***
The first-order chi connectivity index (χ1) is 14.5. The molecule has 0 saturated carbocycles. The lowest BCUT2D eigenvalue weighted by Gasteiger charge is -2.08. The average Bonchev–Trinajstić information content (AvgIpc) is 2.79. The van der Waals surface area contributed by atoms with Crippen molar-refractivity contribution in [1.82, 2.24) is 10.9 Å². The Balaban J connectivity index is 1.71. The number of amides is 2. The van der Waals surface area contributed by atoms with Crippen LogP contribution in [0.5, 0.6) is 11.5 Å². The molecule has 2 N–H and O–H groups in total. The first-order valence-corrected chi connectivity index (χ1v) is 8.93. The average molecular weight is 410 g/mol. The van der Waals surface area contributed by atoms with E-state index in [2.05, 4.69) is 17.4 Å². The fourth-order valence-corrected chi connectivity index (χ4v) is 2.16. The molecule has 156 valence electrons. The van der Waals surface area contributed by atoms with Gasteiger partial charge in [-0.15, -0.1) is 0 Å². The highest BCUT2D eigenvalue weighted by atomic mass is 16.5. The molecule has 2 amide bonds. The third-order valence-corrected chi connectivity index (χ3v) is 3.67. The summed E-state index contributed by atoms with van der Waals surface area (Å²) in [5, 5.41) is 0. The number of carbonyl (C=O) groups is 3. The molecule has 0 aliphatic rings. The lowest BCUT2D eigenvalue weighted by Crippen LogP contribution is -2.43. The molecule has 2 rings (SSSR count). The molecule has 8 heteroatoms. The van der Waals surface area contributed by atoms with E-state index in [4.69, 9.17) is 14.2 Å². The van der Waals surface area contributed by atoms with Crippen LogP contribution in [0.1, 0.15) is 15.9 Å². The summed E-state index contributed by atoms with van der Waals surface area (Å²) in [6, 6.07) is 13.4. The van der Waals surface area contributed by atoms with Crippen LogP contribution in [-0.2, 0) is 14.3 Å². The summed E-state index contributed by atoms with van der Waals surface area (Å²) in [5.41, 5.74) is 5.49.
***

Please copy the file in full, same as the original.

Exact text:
The first-order chi connectivity index (χ1) is 14.5. The molecule has 0 saturated carbocycles. The lowest BCUT2D eigenvalue weighted by Gasteiger charge is -2.08. The average Bonchev–Trinajstić information content (AvgIpc) is 2.79. The van der Waals surface area contributed by atoms with Crippen molar-refractivity contribution in [1.82, 2.24) is 10.9 Å². The Balaban J connectivity index is 1.71. The number of amides is 2. The van der Waals surface area contributed by atoms with Crippen LogP contribution in [0.5, 0.6) is 11.5 Å². The molecule has 2 N–H and O–H groups in total. The first-order valence-corrected chi connectivity index (χ1v) is 8.93. The average molecular weight is 410 g/mol. The van der Waals surface area contributed by atoms with E-state index in [2.05, 4.69) is 17.4 Å². The fourth-order valence-corrected chi connectivity index (χ4v) is 2.16. The molecule has 156 valence electrons. The van der Waals surface area contributed by atoms with Gasteiger partial charge in [-0.15, -0.1) is 0 Å². The highest BCUT2D eigenvalue weighted by atomic mass is 16.5. The molecule has 2 amide bonds. The third-order valence-corrected chi connectivity index (χ3v) is 3.67. The summed E-state index contributed by atoms with van der Waals surface area (Å²) in [5, 5.41) is 0. The number of carbonyl (C=O) groups is 3. The molecule has 0 aliphatic rings. The lowest BCUT2D eigenvalue weighted by Crippen LogP contribution is -2.43. The molecule has 2 rings (SSSR count). The molecule has 8 heteroatoms. The van der Waals surface area contributed by atoms with E-state index in [4.69, 9.17) is 14.2 Å². The van der Waals surface area contributed by atoms with Crippen LogP contribution in [0.1, 0.15) is 15.9 Å². The summed E-state index contributed by atoms with van der Waals surface area (Å²) in [6, 6.07) is 13.4. The van der Waals surface area contributed by atoms with Crippen LogP contribution in [-0.2, 0) is 14.3 Å². The summed E-state index contributed by atoms with van der Waals surface area (Å²) in [5.41, 5.74) is 5.49.